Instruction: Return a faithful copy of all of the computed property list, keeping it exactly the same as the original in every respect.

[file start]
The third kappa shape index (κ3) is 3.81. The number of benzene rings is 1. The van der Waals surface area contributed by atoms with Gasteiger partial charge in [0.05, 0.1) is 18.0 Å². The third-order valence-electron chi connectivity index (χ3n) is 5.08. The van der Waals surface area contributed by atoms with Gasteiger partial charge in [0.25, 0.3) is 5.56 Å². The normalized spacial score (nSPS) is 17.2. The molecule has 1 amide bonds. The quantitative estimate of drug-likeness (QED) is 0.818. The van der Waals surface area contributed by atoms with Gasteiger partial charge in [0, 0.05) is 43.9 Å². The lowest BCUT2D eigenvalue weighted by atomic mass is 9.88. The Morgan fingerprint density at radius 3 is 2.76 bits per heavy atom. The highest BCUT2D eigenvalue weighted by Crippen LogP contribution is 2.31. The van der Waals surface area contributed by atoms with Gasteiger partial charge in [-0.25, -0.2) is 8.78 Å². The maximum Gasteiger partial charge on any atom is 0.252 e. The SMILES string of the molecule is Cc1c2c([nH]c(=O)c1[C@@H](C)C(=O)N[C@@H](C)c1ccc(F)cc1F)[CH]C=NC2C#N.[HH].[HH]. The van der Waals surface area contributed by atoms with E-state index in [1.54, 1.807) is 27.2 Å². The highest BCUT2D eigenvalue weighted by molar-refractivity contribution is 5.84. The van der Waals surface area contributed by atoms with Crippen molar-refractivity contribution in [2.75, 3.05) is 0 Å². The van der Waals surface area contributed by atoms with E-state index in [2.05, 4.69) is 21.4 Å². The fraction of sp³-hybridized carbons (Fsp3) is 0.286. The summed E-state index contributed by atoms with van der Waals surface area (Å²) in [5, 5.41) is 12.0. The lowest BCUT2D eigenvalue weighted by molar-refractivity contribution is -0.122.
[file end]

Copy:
The third kappa shape index (κ3) is 3.81. The number of benzene rings is 1. The van der Waals surface area contributed by atoms with Gasteiger partial charge in [0.05, 0.1) is 18.0 Å². The third-order valence-electron chi connectivity index (χ3n) is 5.08. The van der Waals surface area contributed by atoms with Gasteiger partial charge in [0.25, 0.3) is 5.56 Å². The normalized spacial score (nSPS) is 17.2. The molecule has 1 amide bonds. The quantitative estimate of drug-likeness (QED) is 0.818. The van der Waals surface area contributed by atoms with Gasteiger partial charge in [0, 0.05) is 43.9 Å². The lowest BCUT2D eigenvalue weighted by atomic mass is 9.88. The Morgan fingerprint density at radius 3 is 2.76 bits per heavy atom. The highest BCUT2D eigenvalue weighted by Crippen LogP contribution is 2.31. The van der Waals surface area contributed by atoms with Gasteiger partial charge in [-0.25, -0.2) is 8.78 Å². The maximum Gasteiger partial charge on any atom is 0.252 e. The SMILES string of the molecule is Cc1c2c([nH]c(=O)c1[C@@H](C)C(=O)N[C@@H](C)c1ccc(F)cc1F)[CH]C=NC2C#N.[HH].[HH]. The van der Waals surface area contributed by atoms with E-state index in [1.54, 1.807) is 27.2 Å². The highest BCUT2D eigenvalue weighted by molar-refractivity contribution is 5.84. The van der Waals surface area contributed by atoms with Crippen molar-refractivity contribution in [2.75, 3.05) is 0 Å². The van der Waals surface area contributed by atoms with E-state index in [2.05, 4.69) is 21.4 Å². The fraction of sp³-hybridized carbons (Fsp3) is 0.286. The summed E-state index contributed by atoms with van der Waals surface area (Å²) in [5, 5.41) is 12.0. The lowest BCUT2D eigenvalue weighted by molar-refractivity contribution is -0.122.